Question of the Week: Creature Feature

As a kid, I loved nothing better than monster movies. They weren’t horror movies; they were monster movies. My friends and I traded monster cards, and on weekends I watched Count Gore DeVol (Dick Dyszel) present an endless parade of monsters on Creature Feature.

The first magazine I ever subscribed to was, of course, Famous Monsters of Filmland. What captured my imagination most were the articles on makeup and special effects. The earliest Halloween costume I remember making myself was a mummy (for which I tied for third place). By high school, I was doing my own prosthetics and makeup to transform into Quasimodo (ask me about the last day the Mormons came to our house) or the Wolfman and entertain the lineup for our marching band’s annual haunted house fundraiser.

Lon Chaney’s Wolfman was my early favorite, even though I recognized that Karloff’s performance in Bride of Frankenstein was the best depiction of a monster (with apologies to Lon’s father, who was overall the greatest monster actor). After puberty, just as young boys eventually give up Luke Skywalker for Han Solo, I transferred my sympathies to the Creature from the Black Lagoon because all he wanted was the girl.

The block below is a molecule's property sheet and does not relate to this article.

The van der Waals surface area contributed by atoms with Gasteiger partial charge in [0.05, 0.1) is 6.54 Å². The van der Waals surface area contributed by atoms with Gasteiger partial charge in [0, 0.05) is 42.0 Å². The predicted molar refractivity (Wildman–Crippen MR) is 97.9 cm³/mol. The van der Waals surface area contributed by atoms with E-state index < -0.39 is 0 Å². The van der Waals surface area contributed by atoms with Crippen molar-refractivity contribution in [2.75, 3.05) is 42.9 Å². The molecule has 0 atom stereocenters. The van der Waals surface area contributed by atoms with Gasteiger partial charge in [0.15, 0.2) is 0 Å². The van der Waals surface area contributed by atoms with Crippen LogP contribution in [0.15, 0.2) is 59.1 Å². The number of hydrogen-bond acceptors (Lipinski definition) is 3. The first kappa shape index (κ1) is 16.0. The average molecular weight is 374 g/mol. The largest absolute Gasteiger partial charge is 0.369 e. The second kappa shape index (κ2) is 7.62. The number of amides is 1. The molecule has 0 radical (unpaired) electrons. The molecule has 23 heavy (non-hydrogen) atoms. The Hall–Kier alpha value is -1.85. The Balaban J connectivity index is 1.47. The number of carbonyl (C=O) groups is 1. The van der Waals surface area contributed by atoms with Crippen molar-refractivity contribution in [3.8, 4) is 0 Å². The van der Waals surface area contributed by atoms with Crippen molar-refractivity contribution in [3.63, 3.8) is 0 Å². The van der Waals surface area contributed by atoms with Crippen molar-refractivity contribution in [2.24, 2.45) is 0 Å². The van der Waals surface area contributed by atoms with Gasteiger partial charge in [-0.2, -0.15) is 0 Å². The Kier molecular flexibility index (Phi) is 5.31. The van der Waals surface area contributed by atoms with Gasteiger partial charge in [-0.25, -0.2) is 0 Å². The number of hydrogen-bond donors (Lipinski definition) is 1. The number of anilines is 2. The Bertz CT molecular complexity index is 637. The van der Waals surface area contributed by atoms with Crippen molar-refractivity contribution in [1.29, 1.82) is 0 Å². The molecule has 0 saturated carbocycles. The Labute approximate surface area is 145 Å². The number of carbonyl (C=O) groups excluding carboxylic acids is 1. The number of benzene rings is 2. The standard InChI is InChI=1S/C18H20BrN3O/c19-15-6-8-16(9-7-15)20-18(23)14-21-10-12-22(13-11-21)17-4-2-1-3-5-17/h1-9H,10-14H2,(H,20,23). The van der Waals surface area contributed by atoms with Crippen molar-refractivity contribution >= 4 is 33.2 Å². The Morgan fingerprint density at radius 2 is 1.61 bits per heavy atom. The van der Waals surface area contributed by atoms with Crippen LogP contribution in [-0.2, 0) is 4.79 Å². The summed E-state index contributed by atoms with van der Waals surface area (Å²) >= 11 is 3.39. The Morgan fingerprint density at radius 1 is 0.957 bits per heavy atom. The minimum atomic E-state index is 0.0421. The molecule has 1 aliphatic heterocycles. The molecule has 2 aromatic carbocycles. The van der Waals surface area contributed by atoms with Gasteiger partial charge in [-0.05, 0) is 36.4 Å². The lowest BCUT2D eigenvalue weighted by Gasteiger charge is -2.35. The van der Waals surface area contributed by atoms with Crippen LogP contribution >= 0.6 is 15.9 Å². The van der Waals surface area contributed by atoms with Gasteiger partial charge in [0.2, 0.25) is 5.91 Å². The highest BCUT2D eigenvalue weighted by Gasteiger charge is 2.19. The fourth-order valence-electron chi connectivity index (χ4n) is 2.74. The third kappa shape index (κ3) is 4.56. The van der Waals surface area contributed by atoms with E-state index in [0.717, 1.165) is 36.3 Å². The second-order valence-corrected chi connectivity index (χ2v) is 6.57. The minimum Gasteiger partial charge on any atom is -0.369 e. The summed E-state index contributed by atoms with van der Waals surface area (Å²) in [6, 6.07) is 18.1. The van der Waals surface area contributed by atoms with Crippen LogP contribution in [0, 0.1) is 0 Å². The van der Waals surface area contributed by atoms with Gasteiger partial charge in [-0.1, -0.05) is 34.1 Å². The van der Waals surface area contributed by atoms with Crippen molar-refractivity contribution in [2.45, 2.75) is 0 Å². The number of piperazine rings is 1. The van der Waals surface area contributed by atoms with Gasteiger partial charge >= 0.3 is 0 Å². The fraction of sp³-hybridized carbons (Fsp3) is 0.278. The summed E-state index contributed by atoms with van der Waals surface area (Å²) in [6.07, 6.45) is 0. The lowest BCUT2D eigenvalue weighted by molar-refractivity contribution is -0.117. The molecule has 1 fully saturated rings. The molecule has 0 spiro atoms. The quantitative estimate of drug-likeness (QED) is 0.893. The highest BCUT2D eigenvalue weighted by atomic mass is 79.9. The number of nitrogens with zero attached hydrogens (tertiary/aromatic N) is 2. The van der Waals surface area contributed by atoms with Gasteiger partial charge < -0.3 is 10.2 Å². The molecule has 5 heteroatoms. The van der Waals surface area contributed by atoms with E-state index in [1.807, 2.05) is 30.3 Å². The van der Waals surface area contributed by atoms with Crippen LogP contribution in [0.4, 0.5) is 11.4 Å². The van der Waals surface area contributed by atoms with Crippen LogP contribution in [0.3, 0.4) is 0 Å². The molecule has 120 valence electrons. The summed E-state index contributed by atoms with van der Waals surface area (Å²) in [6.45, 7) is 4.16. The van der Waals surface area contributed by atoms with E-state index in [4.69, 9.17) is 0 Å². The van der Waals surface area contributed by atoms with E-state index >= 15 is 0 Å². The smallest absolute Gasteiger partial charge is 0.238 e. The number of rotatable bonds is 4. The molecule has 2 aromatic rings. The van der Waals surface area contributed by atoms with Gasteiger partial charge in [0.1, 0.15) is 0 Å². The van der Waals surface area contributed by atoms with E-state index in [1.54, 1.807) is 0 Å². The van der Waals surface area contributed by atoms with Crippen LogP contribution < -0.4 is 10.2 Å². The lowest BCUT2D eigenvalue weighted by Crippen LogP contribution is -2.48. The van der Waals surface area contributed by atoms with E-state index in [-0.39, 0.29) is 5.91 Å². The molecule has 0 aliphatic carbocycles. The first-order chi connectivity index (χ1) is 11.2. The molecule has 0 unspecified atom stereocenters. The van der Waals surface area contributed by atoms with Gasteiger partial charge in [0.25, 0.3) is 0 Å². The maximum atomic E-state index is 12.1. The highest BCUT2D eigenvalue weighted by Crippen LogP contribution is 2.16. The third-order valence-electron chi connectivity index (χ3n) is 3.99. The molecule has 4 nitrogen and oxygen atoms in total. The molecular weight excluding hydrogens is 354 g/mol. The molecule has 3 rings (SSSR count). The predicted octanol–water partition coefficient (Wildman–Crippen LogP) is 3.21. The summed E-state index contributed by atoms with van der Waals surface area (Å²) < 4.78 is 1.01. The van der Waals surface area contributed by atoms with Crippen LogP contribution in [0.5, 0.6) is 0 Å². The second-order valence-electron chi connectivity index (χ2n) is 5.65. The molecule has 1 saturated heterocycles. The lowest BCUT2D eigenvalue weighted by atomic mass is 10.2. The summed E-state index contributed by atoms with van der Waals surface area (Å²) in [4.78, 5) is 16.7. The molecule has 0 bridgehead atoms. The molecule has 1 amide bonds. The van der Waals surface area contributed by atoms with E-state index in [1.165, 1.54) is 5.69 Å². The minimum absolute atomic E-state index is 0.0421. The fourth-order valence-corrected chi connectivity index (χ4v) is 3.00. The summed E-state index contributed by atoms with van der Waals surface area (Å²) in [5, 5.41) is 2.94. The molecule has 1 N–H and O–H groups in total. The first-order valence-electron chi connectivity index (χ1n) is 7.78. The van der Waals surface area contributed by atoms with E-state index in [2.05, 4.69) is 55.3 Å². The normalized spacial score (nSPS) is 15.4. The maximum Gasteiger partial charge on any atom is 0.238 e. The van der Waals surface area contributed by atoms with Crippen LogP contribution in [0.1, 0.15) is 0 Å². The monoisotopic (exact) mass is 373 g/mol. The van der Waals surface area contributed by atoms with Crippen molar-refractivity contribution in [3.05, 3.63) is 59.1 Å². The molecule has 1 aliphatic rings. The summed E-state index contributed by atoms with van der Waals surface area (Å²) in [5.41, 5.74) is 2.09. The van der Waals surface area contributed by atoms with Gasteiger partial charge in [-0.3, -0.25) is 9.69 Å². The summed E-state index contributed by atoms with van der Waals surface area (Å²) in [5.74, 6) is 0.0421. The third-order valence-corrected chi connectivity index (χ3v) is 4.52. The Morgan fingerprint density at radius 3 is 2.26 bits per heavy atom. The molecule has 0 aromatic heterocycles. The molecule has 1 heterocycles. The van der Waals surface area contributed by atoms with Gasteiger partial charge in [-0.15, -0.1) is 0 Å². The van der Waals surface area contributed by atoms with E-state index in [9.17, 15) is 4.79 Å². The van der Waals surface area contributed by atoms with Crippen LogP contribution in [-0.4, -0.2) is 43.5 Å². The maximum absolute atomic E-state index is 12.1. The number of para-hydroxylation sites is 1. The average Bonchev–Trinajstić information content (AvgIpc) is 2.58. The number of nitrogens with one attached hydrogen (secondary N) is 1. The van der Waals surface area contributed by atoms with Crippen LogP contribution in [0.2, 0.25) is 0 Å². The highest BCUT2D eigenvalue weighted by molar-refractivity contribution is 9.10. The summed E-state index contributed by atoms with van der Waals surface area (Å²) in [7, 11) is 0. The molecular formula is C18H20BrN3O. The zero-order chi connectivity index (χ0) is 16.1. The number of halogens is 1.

Answer me two questions this week: Who’s your favorite classic (pre-1970) movie monster? And who’s your favorite contemporary movie monster? Of course also: why?

2 thoughts on “Question of the Week: Creature Feature

  1. My favorite classic movie monster is Dracula — specifically the Hammer Dracula of Christopher Lee. His portrayal of the vampire with animalistic intensity totally erases the (let’s be honest) campiness of Lugosi from my mind.

    For me, it’s always the Hammer films, even more so than the Universal monsters, that I would look forward to being shown on Kansas City’s version of Creature Feature, hosted by Crematia Mortem, when I was in high school.

    Contemporary monster? Not sure I have one. There haven’t been too many — although I do appreciate the return to the classic haunted-house film in recent years (The Conjuring, Insidious, etc.), because I’m a fan of the format.

  2. For classic monster, if have to join you, Dave, in celebrating Lon Chaney’s wolfman. His tragic story wrenched at me, and one thing I miss most as an adult is gazing at a full moon with a thrill of tremulous trepidation. Del Toro’s remake/sequel made me happy, and I love revisiting the monster in game designs.

    For modern monster, I’d probably go with the graboids from Tremors, unless you insist on humanoid, in which case give me The Tall Man from the Phantasm series.

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